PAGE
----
Methadone use for acute opioid withdrawal in Tshwane shelters during the COVID-19 lockdown

South African Family Practice

Field Value
Title Methadone use for acute opioid withdrawal in Tshwane shelters during the COVID-19 lockdown
Creator Siemens, Jo-Marie A. Bhoora, Urvisha Janse van Rensburg, Michelle
Subject family medicine, primary care, rural medicine substance use; opioid dependence; COVID-19; adherence; methadone; COSUP; homeless shelters
Description Background: Temporary shelters were established for street-based people during the national level 5 coronavirus disease 2019 (COVID-19) lockdown. However, street-based substance users’ need to access substances was not addressed, resulting in large numbers of people experiencing withdrawal. The Community Oriented Substance Use Programme (COSUP) in Tshwane provided methadone to manage opioid withdrawal.Methods: A cross-sectional, descriptive study was conducted using the daily methadone dosing records from shelters in Tshwane between March 2020 and September 2020.Results: The final analysis included 495 participants, of which 64 (12.9%) were initiated on 20 mg – 30 mg of methadone, 397 (80.2%) on 40 mg – 50 mg, and 34 (6.9%) on 60 mg – 70 mg. A total of 194 (39.2%) participants continued their initiation dose for 1–2 months, after which 126 (64.9%) had their doses increased, and 68 (35.1%) had their doses decreased. Approximately 12 (2.4%) participants were weaned off methadone after 1–3 months and 46 (9.3%) after 4–6 months. In all, 100 (20.2%) participants left the shelter prematurely and did not continue with methadone. A total of 126 (25.5%) participants continued to stay in the shelters and received methadone for 6 months, with 125 (25.3%) participants leaving the shelter with continued follow-up at a COSUP site.Conclusion: This study demonstrates variability in methadone dosing regimens among shelter residents. As the lockdown measures eased, many chose to leave the shelters, while others remained to receive methadone and other services. The COSUP appears to be effective during periods of increased vulnerability, since a large number of participants were successfully followed up.Contribution: Opioid dependence is a persistent, lifelong disease. It is multifaceted with complex environmental and individual determinants. This study highlighted the use of opioid substitution therapy during a period of increased vulnerability.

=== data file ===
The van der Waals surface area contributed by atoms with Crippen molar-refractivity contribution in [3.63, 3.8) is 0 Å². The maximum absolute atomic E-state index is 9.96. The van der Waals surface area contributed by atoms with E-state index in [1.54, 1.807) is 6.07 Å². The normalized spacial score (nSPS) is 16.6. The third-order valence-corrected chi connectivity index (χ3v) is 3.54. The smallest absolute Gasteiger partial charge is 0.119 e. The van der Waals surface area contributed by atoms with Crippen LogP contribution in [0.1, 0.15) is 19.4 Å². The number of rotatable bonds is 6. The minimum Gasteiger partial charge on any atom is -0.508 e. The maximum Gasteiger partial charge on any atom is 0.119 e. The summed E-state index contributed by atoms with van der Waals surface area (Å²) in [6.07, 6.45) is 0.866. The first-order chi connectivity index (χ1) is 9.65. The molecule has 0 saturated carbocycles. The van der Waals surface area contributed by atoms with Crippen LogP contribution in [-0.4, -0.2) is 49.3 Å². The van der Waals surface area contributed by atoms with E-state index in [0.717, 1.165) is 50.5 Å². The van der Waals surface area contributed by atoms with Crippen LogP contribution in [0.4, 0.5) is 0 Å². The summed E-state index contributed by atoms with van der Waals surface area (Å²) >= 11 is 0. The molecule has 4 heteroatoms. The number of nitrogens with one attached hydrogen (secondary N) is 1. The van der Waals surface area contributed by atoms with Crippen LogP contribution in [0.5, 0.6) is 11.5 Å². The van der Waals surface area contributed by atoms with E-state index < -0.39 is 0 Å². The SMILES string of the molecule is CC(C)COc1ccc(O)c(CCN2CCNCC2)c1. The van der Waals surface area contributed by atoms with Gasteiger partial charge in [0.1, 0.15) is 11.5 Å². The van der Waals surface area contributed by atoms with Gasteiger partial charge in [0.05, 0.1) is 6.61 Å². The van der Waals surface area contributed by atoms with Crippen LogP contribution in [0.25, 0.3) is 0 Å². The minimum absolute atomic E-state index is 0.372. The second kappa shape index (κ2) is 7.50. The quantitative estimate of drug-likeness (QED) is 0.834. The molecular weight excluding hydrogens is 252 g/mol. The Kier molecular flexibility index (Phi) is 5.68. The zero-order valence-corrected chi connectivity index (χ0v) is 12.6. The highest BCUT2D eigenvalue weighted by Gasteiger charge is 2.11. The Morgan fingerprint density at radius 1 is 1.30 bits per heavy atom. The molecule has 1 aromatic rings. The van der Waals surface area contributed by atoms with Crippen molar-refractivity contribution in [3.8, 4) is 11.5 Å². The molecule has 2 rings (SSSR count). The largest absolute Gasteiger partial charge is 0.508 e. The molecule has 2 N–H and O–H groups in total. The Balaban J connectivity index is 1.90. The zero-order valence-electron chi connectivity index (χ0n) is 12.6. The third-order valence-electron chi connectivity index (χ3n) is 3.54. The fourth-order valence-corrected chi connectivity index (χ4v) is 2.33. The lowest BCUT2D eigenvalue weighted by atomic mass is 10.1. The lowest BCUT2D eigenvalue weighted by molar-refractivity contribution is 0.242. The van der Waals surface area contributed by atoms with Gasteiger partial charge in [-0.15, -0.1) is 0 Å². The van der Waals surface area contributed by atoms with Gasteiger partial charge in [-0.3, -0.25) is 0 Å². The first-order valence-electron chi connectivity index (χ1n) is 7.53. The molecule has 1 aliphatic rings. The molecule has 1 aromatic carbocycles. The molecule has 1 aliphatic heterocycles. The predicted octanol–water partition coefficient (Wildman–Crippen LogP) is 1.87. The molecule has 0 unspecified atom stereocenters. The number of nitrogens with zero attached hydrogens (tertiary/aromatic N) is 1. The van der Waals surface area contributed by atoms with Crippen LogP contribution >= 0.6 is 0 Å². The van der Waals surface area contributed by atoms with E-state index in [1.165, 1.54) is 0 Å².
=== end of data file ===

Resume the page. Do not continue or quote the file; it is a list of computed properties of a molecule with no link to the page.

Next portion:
Publisher AOSIS
Contributor The Community Oriented Substance Use Programme (COSUP), University of Pretoria Family Medicine Department
Date 2023-09-05
Type info:eu-repo/semantics/article info:eu-repo/semantics/publishedVersion — cross-sectional, descriptive study
Format text/html application/epub+zip text/xml application/pdf
Identifier 10.4102/safp.v65i1.5708
Source South African Family Practice; Vol 65, No 1 (2023): Part 4; 7 pages 2078-6204 2078-6190
Language eng
The following web links (URLs) may trigger a file download or direct you to an alternative webpage to gain access to a publication file format of the published article:
Coverage South Africa, City of Tshwane March 2020 - September 2020. Street-based substance users in shelters during covid 19 lockdown
Rights Copyright (c) 2023 Jo-Marie A. Siemens, Urvisha Bhoora, Michelle Janse van Rensburg